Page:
Ponzi promised people returns of 50 percent in 45 days or 100 percent in 90 days. Instead, he simply redistributed the money from new clients and told investors that they made a profit, Investopedia says.

What were the biggest Ponzi schemes?

Charles Ponzi's scheme was definitely a major one, but the largest Ponzi scheme in history was actually one run by financier Bernard "Bernie" Madoff, who was busted in 2008 and sentenced to 150 years in prison, per Investopedia.

How did Bernie Madoff’s Ponzi scheme work?

Madoff was an American financier who specialized in penny stocks, i.e. low-priced shares that traded on the over-the-counter market (this came before the NASDAQ exchange), according to Britannica. He called his company "Bernard L. Madoff Investment Securities," and he worked as the chairman.

Madoff formed close friendships with wealthy businessmen in New York City and Palm Beach, Florida, and brought them on as clients. And while the people who invested with Bernie saw big returns, he wasn't actually investing their money. He just used money from new recruits to payout older clients. And in the process, he skimmed off plenty of money for his firm, family, and friends, Brittanica says.

How big was Bernie Madoff’s Ponzi scheme?

Well, he stole a *lot* of money from thousands of clients. The total amounted to more than $64.8 billion, according to The New York Times.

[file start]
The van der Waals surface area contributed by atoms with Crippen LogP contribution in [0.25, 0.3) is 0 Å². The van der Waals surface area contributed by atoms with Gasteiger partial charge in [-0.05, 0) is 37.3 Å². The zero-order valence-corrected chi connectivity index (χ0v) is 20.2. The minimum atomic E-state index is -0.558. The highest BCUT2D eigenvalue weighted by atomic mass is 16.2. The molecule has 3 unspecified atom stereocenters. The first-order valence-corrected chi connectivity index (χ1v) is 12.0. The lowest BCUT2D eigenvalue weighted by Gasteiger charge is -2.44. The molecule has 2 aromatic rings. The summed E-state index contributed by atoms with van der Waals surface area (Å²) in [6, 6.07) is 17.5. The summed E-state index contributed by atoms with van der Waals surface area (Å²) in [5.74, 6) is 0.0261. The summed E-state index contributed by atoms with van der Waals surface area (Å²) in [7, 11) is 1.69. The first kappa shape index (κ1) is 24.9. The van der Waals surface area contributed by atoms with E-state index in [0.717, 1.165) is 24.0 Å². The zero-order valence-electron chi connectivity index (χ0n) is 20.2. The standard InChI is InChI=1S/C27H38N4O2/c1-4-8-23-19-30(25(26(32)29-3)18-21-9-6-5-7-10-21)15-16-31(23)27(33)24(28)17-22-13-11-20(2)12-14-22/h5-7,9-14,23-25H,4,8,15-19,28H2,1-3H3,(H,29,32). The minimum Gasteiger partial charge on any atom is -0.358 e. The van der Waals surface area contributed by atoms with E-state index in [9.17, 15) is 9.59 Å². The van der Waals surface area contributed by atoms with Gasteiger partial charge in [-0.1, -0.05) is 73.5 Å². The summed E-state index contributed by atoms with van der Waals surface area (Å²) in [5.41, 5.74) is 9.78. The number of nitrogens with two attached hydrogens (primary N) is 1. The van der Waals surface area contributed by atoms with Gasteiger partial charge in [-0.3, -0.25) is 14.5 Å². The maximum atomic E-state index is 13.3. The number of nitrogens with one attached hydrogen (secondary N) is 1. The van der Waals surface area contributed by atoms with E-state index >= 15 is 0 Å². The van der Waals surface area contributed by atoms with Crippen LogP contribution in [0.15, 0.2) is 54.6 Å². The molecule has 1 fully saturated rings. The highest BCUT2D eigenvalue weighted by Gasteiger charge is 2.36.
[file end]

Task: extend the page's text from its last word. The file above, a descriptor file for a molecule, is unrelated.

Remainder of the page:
In 2009, Madoff pleaded guilty to 11 federal felonies and admitted to his Ponzi scheme. He died in prison of kidney disease in 2021 at the age of 82, according to the Associated Press.

In recent years, the Justice Department has been reallocating money to his victims through the Madoff Victim Fund, and this year, they redistributed an eighth installment of payments to the tune of $372 million.

Was FTX a Ponzi scheme?

That remains to be proven in a court of law.

Here's what to know so far: When the cryptocurrency exchange filed for bankruptcy, an executive there "described numerous corporate missteps, including the use of software to 'conceal the misuse of customer funds,'" The New York Times reported. The exec went on to say in the filing that he "could not trust that financial statements assembled under Mr. Bankman-Fried’s leadership were accurate."

Now, hundreds of thousands of people can't access their money, which was tied up in FTX.

Bankman-Fried also ran a hedge fund called Alameda Research, which reportedly "held an unusually large amount of FTT [FTX's own cryptocurrency] tokens," the Times reported, via CoinDesk's initial report.

And on Dec. 13, the SEC filed legal documents claiming that “Bankman-Fried was orchestrating a massive, yearslong fraud, diverting billions of dollars of the trading platform’s customer funds for his own personal benefit and to help grow his crypto empire."

Bankman-Fried's lawyer, Mark Cohen, told The New York Times at the time that his client “is reviewing the charges with his legal team and considering all of his legal options.”

On Tuesday, Jan. 3, Bankman-Fried entered a "not guilty" plea via his lawyer for all eight charges he faces, despite the fact two executives at Alameda and FTX have already pleaded guilty.

Bankman-Fried's trial is set for October 2, 2023. His legal team does not appear to have commented further on the "not guilty" plea with the media at this time.

In the meantime, catch the new docuseries on Bernie Madoff's Ponzi scheme, Madoff: The Monster of Wall Street, on Netflix.